Biological Control at the Weed Science Society of America Meeting
The Weed Science Society of America (WSSA) held its annual meetings in February at Chicago. A session on biological control of weeds was dominated by presentations on bioherbicides and the use of plant pathogens for biocontrol of weeds.
The first presentation was on using Myrothecium verrucaria to control Amaranthus (pigweed and water hemp) species. Amaranthus species are common throughout midwestern cropping systems and are developing resistance to common herbicides. Drs. Yang and Brenner determined the virulence of five isolates of M. verrucaria on 28 species of Amaranthus. Powell amaranth (A. powellii) was severely damaged by two isolates. Another isolate severely damaged tumble pigweed (A. albus), prostrate pigweed (A. blitoides), Palmer amaranth (A. palmerei), and redroot pigweed (A. retroflexus). An oil carrier such as corn oil or Myvacet, increased both the virulence and range of Amaranthus species damaged by isolates of M. verrucaria.
There were two presentations from Dr. Boyette's group at the USDA-ARS research station in Stoneville, MS. They discussed the biocontrol of common cocklebur (Xanthium strumarium) with Alternaria helianthi and the effect of pesticides on biocontrol of hemp sesbania (Sesbania exaltata) by Colletotrichum truncatum. Cocklebur is common in the southern portions of the midwest but hemp sesbania is not found in the region. In the study of A. helianthi for control of cocklebur, formulations were compared under field conditions. Conidia in water caused little or no damage. Conidia in a combination of Silwet L-77 and unrefined corn oil caused 100% mortality of cocklebur after 14 days. Drs. Gronwald, Johnson, and Wyse from the USDA-ARS and University of Minnesota also reported that Silwet L-77 with Pseudomonas syringae pv. tagetis controls sunflower and Canada thistle without injuring soybeans. Soybean resistance relates to trichomes trapping the fungi on the leaf surface and reduced susceptibility of soybean to tegetitoxin.
Presentations by Wenmin Zhang and colleagues from Agriculture and Agri-Food Canada and Sarah Green and Glen Sampson from Nova Agriculture College also looked at bioherbicide formulations. Dr. Zhang reported findings from an extensive study that characterized the compatibility of surfactants on fungi species or strains from Colletotrichum, Phoma, Fusarium, and Alternaria. They were able to identify surfactants compatible with all species in a genus. In general, Tween 40 and Tween 80 were compatible with most genera. Tween 80 released the self-inhibition of conidium germination in Colletotrichum even at the greatest inoculum density of 1 x 107 conidia/ml. The optimum surfactant concentration increased as inoculum density increased. Fungi in the Coelomycetes were more sensitive to surfactants than those in Hyphomycetes. Green and Sampson studied wettable powder formulations of Myrothecium roridum and Plectosphaerella cucumerina which use grain both as the growth substrate and carrier. The fungi were evaluated for control of dandelion (Taraxacum officinale). Silwet L-77 at 0.1% increased infection by M. roridum and the combination of SeaSpen (a gel-forming polysaccharide extracted from red seaweed) at 0.5% and oil at 10% enhanced infection by P. cucumerina. These treatments also reduced each isolate's dew point requirements for infection.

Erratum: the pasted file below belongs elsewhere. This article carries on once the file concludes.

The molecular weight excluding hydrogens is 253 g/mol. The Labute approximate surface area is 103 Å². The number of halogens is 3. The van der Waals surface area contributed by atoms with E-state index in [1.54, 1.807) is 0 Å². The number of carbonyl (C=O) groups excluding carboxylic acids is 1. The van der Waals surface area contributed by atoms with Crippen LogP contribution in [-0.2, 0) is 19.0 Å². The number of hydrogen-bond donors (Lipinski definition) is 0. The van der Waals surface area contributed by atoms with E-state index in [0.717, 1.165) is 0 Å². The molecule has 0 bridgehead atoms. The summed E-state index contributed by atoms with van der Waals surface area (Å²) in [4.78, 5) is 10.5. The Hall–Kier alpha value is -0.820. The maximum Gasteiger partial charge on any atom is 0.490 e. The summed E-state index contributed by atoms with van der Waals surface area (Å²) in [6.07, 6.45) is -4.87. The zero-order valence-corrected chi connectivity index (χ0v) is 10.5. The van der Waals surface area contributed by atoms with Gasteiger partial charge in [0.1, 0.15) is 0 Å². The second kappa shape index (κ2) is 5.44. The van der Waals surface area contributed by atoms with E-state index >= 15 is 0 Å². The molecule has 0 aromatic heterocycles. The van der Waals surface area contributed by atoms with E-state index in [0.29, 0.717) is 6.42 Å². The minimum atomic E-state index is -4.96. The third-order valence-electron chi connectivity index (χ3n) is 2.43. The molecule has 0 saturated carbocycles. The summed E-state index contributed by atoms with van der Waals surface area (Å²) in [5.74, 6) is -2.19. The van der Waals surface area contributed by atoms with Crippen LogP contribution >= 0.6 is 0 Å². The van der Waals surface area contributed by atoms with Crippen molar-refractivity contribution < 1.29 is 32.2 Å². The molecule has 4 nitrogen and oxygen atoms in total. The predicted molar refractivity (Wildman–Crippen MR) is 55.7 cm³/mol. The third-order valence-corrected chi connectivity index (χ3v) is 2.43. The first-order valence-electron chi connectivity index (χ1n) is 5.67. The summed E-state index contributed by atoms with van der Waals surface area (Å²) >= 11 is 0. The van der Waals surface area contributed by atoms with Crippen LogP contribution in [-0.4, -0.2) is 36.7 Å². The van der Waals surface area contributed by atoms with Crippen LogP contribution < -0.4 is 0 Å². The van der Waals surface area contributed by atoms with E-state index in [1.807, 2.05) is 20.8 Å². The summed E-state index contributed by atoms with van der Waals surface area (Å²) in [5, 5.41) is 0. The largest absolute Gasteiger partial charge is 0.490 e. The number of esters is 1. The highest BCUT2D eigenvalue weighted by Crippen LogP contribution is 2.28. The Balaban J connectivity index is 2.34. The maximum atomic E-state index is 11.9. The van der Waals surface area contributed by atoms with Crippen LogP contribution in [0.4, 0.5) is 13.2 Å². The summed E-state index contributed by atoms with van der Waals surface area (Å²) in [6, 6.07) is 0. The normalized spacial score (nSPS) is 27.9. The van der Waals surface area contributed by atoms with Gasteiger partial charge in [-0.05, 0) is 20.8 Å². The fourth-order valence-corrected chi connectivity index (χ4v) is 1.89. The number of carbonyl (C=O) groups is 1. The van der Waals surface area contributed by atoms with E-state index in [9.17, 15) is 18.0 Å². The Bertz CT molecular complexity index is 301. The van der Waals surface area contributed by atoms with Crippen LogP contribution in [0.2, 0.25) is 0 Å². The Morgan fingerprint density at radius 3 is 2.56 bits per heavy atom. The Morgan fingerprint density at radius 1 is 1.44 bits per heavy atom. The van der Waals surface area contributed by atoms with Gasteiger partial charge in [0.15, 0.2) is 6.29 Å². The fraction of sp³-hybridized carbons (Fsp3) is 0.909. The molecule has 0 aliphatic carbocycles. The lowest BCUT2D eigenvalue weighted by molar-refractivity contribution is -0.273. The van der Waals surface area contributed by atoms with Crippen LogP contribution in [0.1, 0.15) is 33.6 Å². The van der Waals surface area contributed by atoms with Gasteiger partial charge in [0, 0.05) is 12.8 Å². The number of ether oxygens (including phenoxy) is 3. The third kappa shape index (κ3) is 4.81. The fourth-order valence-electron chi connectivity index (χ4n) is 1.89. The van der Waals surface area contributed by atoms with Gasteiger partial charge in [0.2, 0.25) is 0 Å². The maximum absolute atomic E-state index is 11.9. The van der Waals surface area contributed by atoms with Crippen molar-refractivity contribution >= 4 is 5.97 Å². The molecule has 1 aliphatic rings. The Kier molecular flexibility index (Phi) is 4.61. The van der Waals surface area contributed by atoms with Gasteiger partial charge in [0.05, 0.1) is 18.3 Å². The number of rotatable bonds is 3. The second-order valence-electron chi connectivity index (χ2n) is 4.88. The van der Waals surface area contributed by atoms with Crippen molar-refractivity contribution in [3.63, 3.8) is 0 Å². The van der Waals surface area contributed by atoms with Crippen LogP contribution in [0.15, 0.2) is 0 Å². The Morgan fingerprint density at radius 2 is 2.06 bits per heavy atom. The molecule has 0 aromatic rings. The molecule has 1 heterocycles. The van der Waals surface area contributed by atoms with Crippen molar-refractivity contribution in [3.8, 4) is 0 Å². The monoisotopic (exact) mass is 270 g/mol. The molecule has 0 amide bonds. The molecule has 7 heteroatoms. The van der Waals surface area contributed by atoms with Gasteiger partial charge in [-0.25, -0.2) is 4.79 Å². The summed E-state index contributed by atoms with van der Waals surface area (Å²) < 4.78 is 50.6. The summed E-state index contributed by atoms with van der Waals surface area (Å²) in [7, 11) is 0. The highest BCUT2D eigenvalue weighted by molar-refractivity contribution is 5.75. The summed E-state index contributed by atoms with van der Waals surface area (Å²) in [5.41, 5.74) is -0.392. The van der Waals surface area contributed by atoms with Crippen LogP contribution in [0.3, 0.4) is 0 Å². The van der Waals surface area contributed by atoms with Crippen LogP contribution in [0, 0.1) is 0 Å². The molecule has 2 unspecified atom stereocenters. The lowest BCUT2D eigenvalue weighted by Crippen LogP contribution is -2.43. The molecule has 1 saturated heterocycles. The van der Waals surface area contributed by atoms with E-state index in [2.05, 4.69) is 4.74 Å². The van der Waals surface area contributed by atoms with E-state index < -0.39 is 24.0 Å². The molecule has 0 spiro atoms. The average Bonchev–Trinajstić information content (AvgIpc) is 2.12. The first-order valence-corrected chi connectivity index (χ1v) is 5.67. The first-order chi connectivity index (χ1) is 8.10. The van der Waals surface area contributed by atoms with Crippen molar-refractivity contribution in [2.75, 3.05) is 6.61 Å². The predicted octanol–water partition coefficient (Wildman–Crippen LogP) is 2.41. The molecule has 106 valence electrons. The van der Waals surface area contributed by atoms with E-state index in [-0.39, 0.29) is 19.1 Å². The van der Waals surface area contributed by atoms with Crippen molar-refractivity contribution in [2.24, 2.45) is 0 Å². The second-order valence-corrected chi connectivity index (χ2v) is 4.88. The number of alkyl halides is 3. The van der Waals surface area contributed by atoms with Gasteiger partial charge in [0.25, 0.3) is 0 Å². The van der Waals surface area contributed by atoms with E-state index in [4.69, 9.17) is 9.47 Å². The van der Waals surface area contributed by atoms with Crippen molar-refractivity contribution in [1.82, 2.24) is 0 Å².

Robert Kremer reported on his studies which combined cover crops with a soil-applied deleterious rhizobacteria (DRB). Barley, rye, or wheat cover crops reduced total weed biomass (mostly velvetleaf and foxtail) by 90% compared to weedy checks. Brassica species, ryegrass, and sweet clover reduced weed biomass to a greater extent when combined with soil-applied DRB. Cover crops for establishing high DRB densities in the soil could be selected. Kremer feels that integrating two or more approaches will enhance the efficacy of biological control.
Fabian Menalled, Karen Renner, and Douglas Landis at Michigan State University presented the only paper in the session on biocontrol of weeds using invertebrates. They compared the effect of landscape complexity in no-till corn fields on post-dispersal weed seed removal by invertebrates. Fields located in the complex landscape were smaller and had wider more diverse hedgerows than simple landscapes. Weed seed removal was 52% in the complex landscape and 32% in the simple landscape. They concluded that landscape and field level variables will influence the effectiveness of invertebrates as seed predators.
In a future issue I will review presentations from the integrated weed management session.
Abstracts of the WSSA meeting are available for $15.00 from:
Weed Science Society of America
John Breithaupt, Exec. Secretary
810 E. 10th
St. Lawrence, KS 66044-8897.
- John Masiunus, University of Illinois
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